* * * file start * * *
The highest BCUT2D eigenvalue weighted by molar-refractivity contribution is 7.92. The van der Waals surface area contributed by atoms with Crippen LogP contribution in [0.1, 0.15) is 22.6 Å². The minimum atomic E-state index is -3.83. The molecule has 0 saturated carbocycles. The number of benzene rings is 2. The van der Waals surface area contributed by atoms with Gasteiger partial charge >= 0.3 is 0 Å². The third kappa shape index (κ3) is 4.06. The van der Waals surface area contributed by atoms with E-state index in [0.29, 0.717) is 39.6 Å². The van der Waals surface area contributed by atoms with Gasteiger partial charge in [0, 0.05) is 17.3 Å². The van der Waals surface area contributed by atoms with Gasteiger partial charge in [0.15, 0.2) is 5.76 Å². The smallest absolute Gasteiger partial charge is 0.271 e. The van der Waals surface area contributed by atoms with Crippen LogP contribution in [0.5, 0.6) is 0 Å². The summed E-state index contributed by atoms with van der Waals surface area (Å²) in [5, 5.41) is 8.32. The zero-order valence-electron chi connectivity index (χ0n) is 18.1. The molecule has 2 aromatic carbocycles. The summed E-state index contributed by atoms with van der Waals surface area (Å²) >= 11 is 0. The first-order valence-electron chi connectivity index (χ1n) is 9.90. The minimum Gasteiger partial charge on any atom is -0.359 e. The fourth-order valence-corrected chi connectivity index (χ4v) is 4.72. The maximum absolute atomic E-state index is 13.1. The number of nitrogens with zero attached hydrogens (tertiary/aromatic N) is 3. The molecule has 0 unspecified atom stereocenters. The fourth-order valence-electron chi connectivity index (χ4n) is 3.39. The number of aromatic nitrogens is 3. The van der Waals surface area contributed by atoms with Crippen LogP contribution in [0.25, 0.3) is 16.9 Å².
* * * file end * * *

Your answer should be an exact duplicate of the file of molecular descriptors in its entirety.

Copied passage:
The highest BCUT2D eigenvalue weighted by molar-refractivity contribution is 7.92. The van der Waals surface area contributed by atoms with Crippen LogP contribution in [0.1, 0.15) is 22.6 Å². The minimum atomic E-state index is -3.83. The molecule has 0 saturated carbocycles. The number of benzene rings is 2. The van der Waals surface area contributed by atoms with Gasteiger partial charge >= 0.3 is 0 Å². The third kappa shape index (κ3) is 4.06. The van der Waals surface area contributed by atoms with E-state index in [0.29, 0.717) is 39.6 Å². The van der Waals surface area contributed by atoms with Gasteiger partial charge in [0, 0.05) is 17.3 Å². The van der Waals surface area contributed by atoms with Gasteiger partial charge in [0.15, 0.2) is 5.76 Å². The smallest absolute Gasteiger partial charge is 0.271 e. The van der Waals surface area contributed by atoms with Crippen LogP contribution in [0.5, 0.6) is 0 Å². The summed E-state index contributed by atoms with van der Waals surface area (Å²) in [5, 5.41) is 8.32. The zero-order valence-electron chi connectivity index (χ0n) is 18.1. The molecule has 2 aromatic carbocycles. The summed E-state index contributed by atoms with van der Waals surface area (Å²) >= 11 is 0. The first-order valence-electron chi connectivity index (χ1n) is 9.90. The minimum Gasteiger partial charge on any atom is -0.359 e. The fourth-order valence-corrected chi connectivity index (χ4v) is 4.72. The maximum absolute atomic E-state index is 13.1. The number of nitrogens with zero attached hydrogens (tertiary/aromatic N) is 3. The molecule has 0 unspecified atom stereocenters. The fourth-order valence-electron chi connectivity index (χ4n) is 3.39. The number of aromatic nitrogens is 3. The van der Waals surface area contributed by atoms with Crippen LogP contribution in [0.25, 0.3) is 16.9 Å².